Much research on Benefit Cost Analysis (BCA) focuses on improving the methodology of BCA so as to increase the validity of its results and the usefulness of the analysis. However, there is little evidence of how such methodological changes affect the usage of BCA in the policy process. I use data from BCAs conducted in Washington State to analyze the impact of methodological rigor on rule making outcomes. I develop a taxonomy to describe BCA methodology and apply it to 61 preliminary Cost Benefit Analyses generated by theWashington State Department of Ecology for use in agency rule making processes. I use a multistate model to test how the rigor of the BCA relates to changes in the probability of a rule transitioning between different periods of the rule making process. The work contributes to theory regarding the use of scientific information in policy and the effectiveness of risk analytic methods in shaping decision outcomes.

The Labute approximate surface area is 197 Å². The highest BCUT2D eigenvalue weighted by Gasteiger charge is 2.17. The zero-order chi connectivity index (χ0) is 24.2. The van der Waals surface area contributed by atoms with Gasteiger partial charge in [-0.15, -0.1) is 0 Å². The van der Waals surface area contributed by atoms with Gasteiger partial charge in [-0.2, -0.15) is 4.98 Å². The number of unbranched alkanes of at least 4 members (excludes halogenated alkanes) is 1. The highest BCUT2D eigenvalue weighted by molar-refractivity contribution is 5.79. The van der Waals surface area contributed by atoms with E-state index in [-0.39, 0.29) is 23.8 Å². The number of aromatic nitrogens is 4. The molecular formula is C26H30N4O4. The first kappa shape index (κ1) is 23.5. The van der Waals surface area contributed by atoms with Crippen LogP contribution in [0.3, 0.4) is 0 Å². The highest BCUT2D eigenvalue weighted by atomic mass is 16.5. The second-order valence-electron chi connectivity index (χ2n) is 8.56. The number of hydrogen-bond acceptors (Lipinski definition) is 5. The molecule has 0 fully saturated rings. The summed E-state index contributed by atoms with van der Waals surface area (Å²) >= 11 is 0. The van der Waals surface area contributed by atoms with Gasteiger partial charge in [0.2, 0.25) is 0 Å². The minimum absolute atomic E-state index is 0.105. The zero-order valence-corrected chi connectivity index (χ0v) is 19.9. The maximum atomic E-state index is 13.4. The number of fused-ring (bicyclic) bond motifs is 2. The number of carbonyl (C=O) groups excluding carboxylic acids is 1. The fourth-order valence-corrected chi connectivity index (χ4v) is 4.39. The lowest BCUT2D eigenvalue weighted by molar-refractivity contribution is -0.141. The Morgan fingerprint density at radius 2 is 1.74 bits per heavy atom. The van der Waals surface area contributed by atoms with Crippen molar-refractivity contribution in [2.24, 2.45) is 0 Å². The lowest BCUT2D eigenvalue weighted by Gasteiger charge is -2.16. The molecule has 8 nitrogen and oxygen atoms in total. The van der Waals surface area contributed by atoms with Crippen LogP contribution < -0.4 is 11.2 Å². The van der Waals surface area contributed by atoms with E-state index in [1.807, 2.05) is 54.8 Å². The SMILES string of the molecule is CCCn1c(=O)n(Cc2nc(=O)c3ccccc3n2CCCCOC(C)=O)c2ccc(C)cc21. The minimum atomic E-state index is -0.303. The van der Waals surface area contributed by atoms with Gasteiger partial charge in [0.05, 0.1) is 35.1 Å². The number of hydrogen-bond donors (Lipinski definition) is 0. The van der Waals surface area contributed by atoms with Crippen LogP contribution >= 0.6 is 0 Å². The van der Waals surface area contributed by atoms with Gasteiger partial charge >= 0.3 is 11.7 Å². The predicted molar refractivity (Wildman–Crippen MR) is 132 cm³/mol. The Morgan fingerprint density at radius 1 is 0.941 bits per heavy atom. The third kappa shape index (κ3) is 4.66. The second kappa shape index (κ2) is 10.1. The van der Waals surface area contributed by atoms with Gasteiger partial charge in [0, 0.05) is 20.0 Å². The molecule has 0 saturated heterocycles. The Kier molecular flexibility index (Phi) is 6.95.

Crafting a risk response for the technological frontier: adapting risk management to address the uncertainties and promise of emerging technologies

For management of emerging technologies, classic risk assessment and risk management are challenged by a lack of knowledge, market failures that can prevent the generation of knowledge about potential impacts, and traits that can drive perception of associated risk towards a positive or negative frame regardless of empirical data. In this review I provide a rationale for why risk management is critical for emerging technologies. I build my rationale through development of Innovation Systems Theory and the Bayesian perspective on uncertainty. However, though classic risk assessment and risk analysis provide a basic framework for risk management of emerging technology, I describe the weaknesses of the approach as pointed out in scholarly literature. Based on my review I select three proposed alternatives to classic risk analysis-- the Solution Focussed perspective, Risk Governance, and the Life Cycle Approach. Through applying these approaches to three case studies, I develop a set of hypotheses about the function of each of the adaptations within differing technology systems. I conclude that each of the “new risk management frameworks” is tailored to providing certain types of risk information, and the applicability of a given method is in many ways dependent on the context created by the technology.